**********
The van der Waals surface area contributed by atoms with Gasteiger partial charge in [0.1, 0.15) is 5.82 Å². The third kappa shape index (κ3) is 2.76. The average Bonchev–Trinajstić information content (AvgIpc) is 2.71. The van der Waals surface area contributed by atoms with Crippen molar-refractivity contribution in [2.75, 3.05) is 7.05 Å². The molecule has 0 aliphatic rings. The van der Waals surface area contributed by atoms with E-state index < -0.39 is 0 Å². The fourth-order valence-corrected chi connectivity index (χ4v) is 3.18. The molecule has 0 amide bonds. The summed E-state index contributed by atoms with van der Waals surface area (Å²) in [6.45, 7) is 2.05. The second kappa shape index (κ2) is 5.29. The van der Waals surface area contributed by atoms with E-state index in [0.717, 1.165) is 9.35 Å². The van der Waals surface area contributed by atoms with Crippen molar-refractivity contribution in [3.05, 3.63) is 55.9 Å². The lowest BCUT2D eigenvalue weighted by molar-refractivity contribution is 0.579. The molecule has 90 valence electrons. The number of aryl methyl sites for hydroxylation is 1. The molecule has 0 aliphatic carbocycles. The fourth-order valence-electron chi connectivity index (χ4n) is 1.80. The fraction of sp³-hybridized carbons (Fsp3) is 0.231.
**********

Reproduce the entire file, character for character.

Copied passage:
The van der Waals surface area contributed by atoms with Gasteiger partial charge in [0.1, 0.15) is 5.82 Å². The third kappa shape index (κ3) is 2.76. The average Bonchev–Trinajstić information content (AvgIpc) is 2.71. The van der Waals surface area contributed by atoms with Crippen molar-refractivity contribution in [2.75, 3.05) is 7.05 Å². The molecule has 0 aliphatic rings. The van der Waals surface area contributed by atoms with E-state index < -0.39 is 0 Å². The fourth-order valence-corrected chi connectivity index (χ4v) is 3.18. The molecule has 0 amide bonds. The summed E-state index contributed by atoms with van der Waals surface area (Å²) in [6.45, 7) is 2.05. The second kappa shape index (κ2) is 5.29. The van der Waals surface area contributed by atoms with E-state index in [0.717, 1.165) is 9.35 Å². The van der Waals surface area contributed by atoms with Crippen molar-refractivity contribution in [3.05, 3.63) is 55.9 Å². The lowest BCUT2D eigenvalue weighted by molar-refractivity contribution is 0.579. The molecule has 90 valence electrons. The number of aryl methyl sites for hydroxylation is 1. The molecule has 0 aliphatic carbocycles. The fourth-order valence-electron chi connectivity index (χ4n) is 1.80. The fraction of sp³-hybridized carbons (Fsp3) is 0.231.